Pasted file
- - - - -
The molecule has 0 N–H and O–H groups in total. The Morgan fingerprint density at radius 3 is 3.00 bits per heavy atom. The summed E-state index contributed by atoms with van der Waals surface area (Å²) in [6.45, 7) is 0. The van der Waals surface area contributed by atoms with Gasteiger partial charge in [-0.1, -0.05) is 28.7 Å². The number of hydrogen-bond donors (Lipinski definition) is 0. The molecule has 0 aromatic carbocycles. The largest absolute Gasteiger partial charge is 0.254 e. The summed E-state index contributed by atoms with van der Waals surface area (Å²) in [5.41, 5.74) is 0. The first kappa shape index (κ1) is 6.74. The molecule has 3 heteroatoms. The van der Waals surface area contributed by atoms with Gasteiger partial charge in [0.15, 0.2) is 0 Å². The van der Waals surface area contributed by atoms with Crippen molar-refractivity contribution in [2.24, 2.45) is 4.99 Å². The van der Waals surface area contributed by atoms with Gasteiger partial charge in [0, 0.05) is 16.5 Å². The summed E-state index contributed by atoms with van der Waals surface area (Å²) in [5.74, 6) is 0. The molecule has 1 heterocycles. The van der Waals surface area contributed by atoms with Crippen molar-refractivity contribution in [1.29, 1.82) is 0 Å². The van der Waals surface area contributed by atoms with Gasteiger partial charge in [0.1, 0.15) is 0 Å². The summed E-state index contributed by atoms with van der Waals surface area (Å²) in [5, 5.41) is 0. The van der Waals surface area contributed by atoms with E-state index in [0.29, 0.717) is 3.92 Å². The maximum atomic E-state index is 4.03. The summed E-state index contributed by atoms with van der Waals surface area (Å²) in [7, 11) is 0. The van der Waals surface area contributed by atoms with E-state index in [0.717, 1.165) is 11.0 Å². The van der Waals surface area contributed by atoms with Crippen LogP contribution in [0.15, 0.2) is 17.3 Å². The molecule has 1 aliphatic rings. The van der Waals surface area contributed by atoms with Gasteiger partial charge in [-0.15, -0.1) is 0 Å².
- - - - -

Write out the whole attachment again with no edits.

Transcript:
The molecule has 0 N–H and O–H groups in total. The Morgan fingerprint density at radius 3 is 3.00 bits per heavy atom. The summed E-state index contributed by atoms with van der Waals surface area (Å²) in [6.45, 7) is 0. The van der Waals surface area contributed by atoms with Gasteiger partial charge in [-0.1, -0.05) is 28.7 Å². The number of hydrogen-bond donors (Lipinski definition) is 0. The molecule has 0 aromatic carbocycles. The largest absolute Gasteiger partial charge is 0.254 e. The summed E-state index contributed by atoms with van der Waals surface area (Å²) in [5.41, 5.74) is 0. The first kappa shape index (κ1) is 6.74. The molecule has 3 heteroatoms. The van der Waals surface area contributed by atoms with Gasteiger partial charge in [0.15, 0.2) is 0 Å². The van der Waals surface area contributed by atoms with Crippen molar-refractivity contribution in [2.24, 2.45) is 4.99 Å². The van der Waals surface area contributed by atoms with Gasteiger partial charge in [0, 0.05) is 16.5 Å². The summed E-state index contributed by atoms with van der Waals surface area (Å²) in [5.74, 6) is 0. The molecule has 1 heterocycles. The van der Waals surface area contributed by atoms with Crippen molar-refractivity contribution in [1.29, 1.82) is 0 Å². The van der Waals surface area contributed by atoms with Gasteiger partial charge in [0.1, 0.15) is 0 Å². The summed E-state index contributed by atoms with van der Waals surface area (Å²) in [5, 5.41) is 0. The van der Waals surface area contributed by atoms with E-state index in [0.29, 0.717) is 3.92 Å². The maximum atomic E-state index is 4.03. The summed E-state index contributed by atoms with van der Waals surface area (Å²) in [7, 11) is 0. The van der Waals surface area contributed by atoms with E-state index in [0.717, 1.165) is 11.0 Å². The van der Waals surface area contributed by atoms with Crippen LogP contribution in [0.15, 0.2) is 17.3 Å². The molecule has 1 aliphatic rings. The van der Waals surface area contributed by atoms with Gasteiger partial charge in [-0.15, -0.1) is 0 Å².